I sort of imagined Bill James or Rob Neyer or one of the writers over at The Hardball Times or Baseball Prospectus slapping their hands on their heads and doubling over at the headache as they tried to draft a response. “Did you see that catch that so-and-so made against that team? What a great defensive player!” This is the reason why sabremetricians nearly have a stroke when people argue that Derek Jeter is a great defensive player and cite his flip relay to Jorge Posada to catch Jeremy Giambi at home in the seventh inning of Game Three of the 2001 ALDS. Jeter’s flip caught Giambi as he motored in to score what would have been the tying run in the game. Instead the Yankees held on to win 1-0 and went on to win the series in an improbable comeback.
One play doesn’t a great defensive player make. Virtually the entire sabremetric community is unanimous in their agreement that Derek Jeter is a substandard shortstop and does not deserve his annual gold glove recognition. Here’s a thought fellas: maybe those “shoestring catches” to get Phillies pitchers “out of jams” are actually the product of Rowand’s limits on the field. Don’t the great players make routine plays? Maybe Rowand has to make shoestring catches because he lacks the speed to get to the ball and his hustle is the only thing keeping him in the game anymore.
The numbers don’t help the fan from Cherry Hill. Aaron Rowand might have had a reputation from the “powers that be” for being a great defensive centerfielder from his days with the White Sox, but the numbers show that he hasn’t live up to that reputation in Philly. Amongst the seven N.L. centerfielders who logged 1,000+ innings of work in 2007, Rowand ranks sixth of the seven in term of Relative Zone Rating (RZR): .861, behind the Braves Andruw Jones (.921), the Mets Carlos Beltran (.915), the Dodgers Juan Pierre (.902), the Padres Mike Cameron (.894), and the D-backs Chris Young (.875). Rowand is better than the Brewers Bill Hall (.846), which is little solace because Bill Hall is utterly incompetent in the field. In 2006, Rowand’s first season in the red pinstripes, he ranked worse: ninth of ten N.L. centerfielders in RZR. Remember, this was a season where Rowand had people swooning after him when he ran into the ball and broke his nose making a catch early in the season. In 2006 Rowand was better than … Ken Griffey, Jr. That’s not something to celebrate.
For all of Rowand’s energy you’d think he’d be involved in more plays, but he ranked just fourth of seven in Range Factor in 2007, at 2.64 he was behind Beltran (2.87), Jones (2.67) and the dithering Hall (2.65).
Confused about what I’m talking about? Here are the stats I refer to defined:
Zone Rating (ZR): Is a stat which measures a player’s defensive ability by measuring plays they should have made. Admittedly, this is a stat left open to subjective opinions.
Range Factor: (Putouts + Assists) * 9 / IP. Essentially measures how much a player is involved in defensive plays.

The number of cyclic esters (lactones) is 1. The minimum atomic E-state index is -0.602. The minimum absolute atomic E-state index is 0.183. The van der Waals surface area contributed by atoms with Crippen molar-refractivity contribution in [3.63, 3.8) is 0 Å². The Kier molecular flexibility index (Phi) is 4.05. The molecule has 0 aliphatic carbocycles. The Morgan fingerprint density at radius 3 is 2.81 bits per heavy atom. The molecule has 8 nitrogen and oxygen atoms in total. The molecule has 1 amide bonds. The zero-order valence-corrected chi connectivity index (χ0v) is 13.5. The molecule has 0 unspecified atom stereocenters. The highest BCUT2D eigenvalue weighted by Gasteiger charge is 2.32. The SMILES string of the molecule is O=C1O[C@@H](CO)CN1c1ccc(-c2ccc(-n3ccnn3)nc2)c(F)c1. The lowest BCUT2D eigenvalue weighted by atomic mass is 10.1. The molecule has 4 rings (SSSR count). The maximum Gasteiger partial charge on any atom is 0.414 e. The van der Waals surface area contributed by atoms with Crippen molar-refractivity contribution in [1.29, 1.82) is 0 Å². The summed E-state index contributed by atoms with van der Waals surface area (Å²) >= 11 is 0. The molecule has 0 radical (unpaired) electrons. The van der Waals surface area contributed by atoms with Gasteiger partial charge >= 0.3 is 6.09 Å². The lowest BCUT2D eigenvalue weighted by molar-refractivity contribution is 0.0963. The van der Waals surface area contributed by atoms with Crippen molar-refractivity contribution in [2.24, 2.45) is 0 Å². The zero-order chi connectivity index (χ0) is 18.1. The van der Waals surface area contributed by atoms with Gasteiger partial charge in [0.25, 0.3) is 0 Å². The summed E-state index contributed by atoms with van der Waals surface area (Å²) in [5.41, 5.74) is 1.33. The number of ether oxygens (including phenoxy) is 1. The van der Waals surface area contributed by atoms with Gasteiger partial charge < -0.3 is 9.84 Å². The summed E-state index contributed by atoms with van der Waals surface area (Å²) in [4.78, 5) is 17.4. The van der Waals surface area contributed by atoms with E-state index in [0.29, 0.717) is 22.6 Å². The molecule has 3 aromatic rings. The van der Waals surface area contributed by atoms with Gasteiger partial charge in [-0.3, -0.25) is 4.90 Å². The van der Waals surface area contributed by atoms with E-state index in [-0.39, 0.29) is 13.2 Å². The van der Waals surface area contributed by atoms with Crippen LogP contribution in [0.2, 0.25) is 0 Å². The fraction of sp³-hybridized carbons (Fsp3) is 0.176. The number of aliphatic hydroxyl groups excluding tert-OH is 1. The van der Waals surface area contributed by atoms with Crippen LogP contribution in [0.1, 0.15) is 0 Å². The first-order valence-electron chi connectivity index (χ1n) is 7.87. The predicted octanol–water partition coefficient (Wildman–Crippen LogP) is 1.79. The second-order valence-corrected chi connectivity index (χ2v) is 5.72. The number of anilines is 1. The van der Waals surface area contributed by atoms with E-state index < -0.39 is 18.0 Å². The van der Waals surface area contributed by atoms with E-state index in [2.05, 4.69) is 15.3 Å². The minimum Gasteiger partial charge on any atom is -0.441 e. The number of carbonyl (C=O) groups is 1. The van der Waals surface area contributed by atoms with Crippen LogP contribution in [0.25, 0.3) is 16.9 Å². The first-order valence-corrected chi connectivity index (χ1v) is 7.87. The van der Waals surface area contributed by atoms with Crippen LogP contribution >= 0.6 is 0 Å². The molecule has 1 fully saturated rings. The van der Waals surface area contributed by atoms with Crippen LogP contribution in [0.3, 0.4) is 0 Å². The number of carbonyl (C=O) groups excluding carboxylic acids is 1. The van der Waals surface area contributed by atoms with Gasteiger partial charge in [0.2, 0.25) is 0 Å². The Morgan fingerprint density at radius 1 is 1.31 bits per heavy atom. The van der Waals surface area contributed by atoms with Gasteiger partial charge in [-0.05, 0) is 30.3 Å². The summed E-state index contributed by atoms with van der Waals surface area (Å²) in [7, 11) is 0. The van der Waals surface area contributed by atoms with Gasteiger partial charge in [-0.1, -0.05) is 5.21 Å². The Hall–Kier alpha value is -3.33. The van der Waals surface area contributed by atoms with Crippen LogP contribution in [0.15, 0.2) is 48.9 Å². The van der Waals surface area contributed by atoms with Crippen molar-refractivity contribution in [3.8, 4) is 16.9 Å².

That’s why the true evaluation of a baseball player is not how many shoestring catches they made, or how many times they run into walls, or how many clutch hits they make. The true evaluation of a player is how often do they get to ball in the field and how well do they hit at the plate.
Moving along … Joe Torre is now officially unemployed. I think he’ll probably spend 2008 watching the game from the TV announcer’s booth before making a commitment to coaching again in 2009. I could see him replacing Tony LaRussa in St. Louis, for example. I like what Jim Salisbury had to say about Torre in Sunday’s Inquirer: He was the calming, fatherly force in the tsunami that often is baseball in the Bronx.
I think the Yankees are in a period of transition right now. Brian Cashman is wielding a lot more power over the franchise and I thought it was interesting how steadfast Cashman has been in not dumping the Yankees prospects for short-term help. Philip Hughes and Joba Chamberlain were both pitchers who the Yankees would have unloaded for an extra bat in the past. Astonishing that they haven’t done that. I think Cashman is going to try and get the Yankees back to what they were in their 1996 – 2000 period, when they won four World Series in five seasons. Those teams were solid, deep teams loaded with good fielders, great pitching and solid, unspectacular hitters. The current Yankees are an All-Star collection of sluggers who don’t field well and their pitching is a bunch of retreads.
Who will get the job? I expect Joe Girardi to get the managing job. He’s young and already impressed people with his Manager of the Year performance in 2006 with the Florida Marlins. He’s a guy who could coach 10-15 years in the Bronx and give the Yankees some long-term stability.
I also expect to see Mariano Rivera, Jorge Posada and Alex Rodriguez test the free agency market. I see the Chicago Cubs making a big run at Posada to catch for them, while the Angels will open up their wallets and make A-Rod a very rich man. Rivera? I’m sure you’ll see the Phillies make a pass at him, but I see Rivera in Boston in 2008. That’s right, a Red Sox.
Tomorrow, Red Sox vs. Rockies in the World Series.